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劉廼強 | 15th Feb 2011 | China Daily (Hong Kong Edition) | (24 Reads)

The Choi Yuen Village saga was supposed to end and the lingering inhabitants supposed to evacuate with the remaining problem of buying the right of way to their new plots being solved by a mysterious benefactor for a sum of HK$5 million. But instead the inhabitants, together with their radical supporters, kept increasing the stakes.

The more and more irritated public, aghast, watched the appalling results of appeasement by a weak government yielding to what amounts to extortion, worrying that this might become precedent for similar incidents in the future. This is what the Chinese call “the crying babies get more milk” syndrome and it entails grave moral hazards when the wrong parties are rewarded.

However, now that the present administration is near the end of its term and its support is heading south according to recent opinion polls. The officials at the moment are by nature risk-averse, and they don’t want to stir up any controversy. What does it matter to these officials if they give a few more million to some troublemakers just to pacify them? It is not money from their own pockets anyway.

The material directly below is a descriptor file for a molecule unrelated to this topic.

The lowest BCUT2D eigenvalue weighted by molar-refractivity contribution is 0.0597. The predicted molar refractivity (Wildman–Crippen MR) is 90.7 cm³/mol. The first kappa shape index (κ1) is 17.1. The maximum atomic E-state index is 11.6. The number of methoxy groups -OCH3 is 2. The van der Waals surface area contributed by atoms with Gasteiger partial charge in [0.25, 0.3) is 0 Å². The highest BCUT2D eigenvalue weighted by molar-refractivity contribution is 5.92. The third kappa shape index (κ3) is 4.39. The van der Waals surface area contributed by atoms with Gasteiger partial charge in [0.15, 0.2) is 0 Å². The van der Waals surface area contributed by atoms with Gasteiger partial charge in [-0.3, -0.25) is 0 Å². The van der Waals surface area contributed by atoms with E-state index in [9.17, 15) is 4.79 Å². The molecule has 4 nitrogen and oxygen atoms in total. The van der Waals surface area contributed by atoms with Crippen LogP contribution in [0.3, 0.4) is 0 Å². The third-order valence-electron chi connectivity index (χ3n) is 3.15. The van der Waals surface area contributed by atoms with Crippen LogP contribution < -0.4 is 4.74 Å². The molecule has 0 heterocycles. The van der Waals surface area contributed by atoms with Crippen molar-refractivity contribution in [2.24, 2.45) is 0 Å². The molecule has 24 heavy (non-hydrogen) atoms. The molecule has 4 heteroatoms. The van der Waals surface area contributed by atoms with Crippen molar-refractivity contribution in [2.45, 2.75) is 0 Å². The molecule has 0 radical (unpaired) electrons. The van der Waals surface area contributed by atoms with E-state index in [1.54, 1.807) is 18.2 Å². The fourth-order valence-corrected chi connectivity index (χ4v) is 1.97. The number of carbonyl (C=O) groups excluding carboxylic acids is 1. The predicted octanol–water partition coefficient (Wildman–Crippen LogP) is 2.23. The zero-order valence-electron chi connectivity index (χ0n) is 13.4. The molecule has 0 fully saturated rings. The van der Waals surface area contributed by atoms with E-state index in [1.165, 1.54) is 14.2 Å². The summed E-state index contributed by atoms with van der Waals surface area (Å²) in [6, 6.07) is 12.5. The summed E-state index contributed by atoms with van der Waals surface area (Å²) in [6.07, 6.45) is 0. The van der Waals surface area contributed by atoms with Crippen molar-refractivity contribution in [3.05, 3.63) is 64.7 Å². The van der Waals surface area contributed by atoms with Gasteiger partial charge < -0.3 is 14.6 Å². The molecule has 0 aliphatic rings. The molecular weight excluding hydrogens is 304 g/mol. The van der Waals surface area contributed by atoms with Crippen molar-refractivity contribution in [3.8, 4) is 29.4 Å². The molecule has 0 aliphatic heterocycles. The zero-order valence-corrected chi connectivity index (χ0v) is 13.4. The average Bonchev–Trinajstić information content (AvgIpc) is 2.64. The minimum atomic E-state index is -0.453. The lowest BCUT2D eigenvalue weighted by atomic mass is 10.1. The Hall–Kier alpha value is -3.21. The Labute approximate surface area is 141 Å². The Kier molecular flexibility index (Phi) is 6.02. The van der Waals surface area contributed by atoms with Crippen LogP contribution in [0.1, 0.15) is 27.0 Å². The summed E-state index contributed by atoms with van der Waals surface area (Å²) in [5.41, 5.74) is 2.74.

The message is now out that there is a bunch of suckers out there asking to be squeezed, and it would be foolish not to take advantage of that. Our opposition politicians in particular will be the first to notice that, especially in the election season coming up. By making the wrong concessions, the government is now in fact creating more troubles for itself.

Officials have terms, but not us common citizens, and we are stuck here for our entire lives. It is in our own interest to push our government to stand firm when it is right to do so, and to stand behind officials who choose to stick to their principles and refuse to yield to unreasonable demands from the mob. With solid public support even a so-called lame duck government can afford to stand firm and act tough. Under such circumstances, there is in fact no such thing as a lame duck government even to the very last days of its term.

What it boils down to is officials doing the right things and organizing public support along the way. In fact these are the bases of good governance. Failing to achieve one will make it weak, failure of both will be fatal. Unfortunately this is the predicament our government is now in.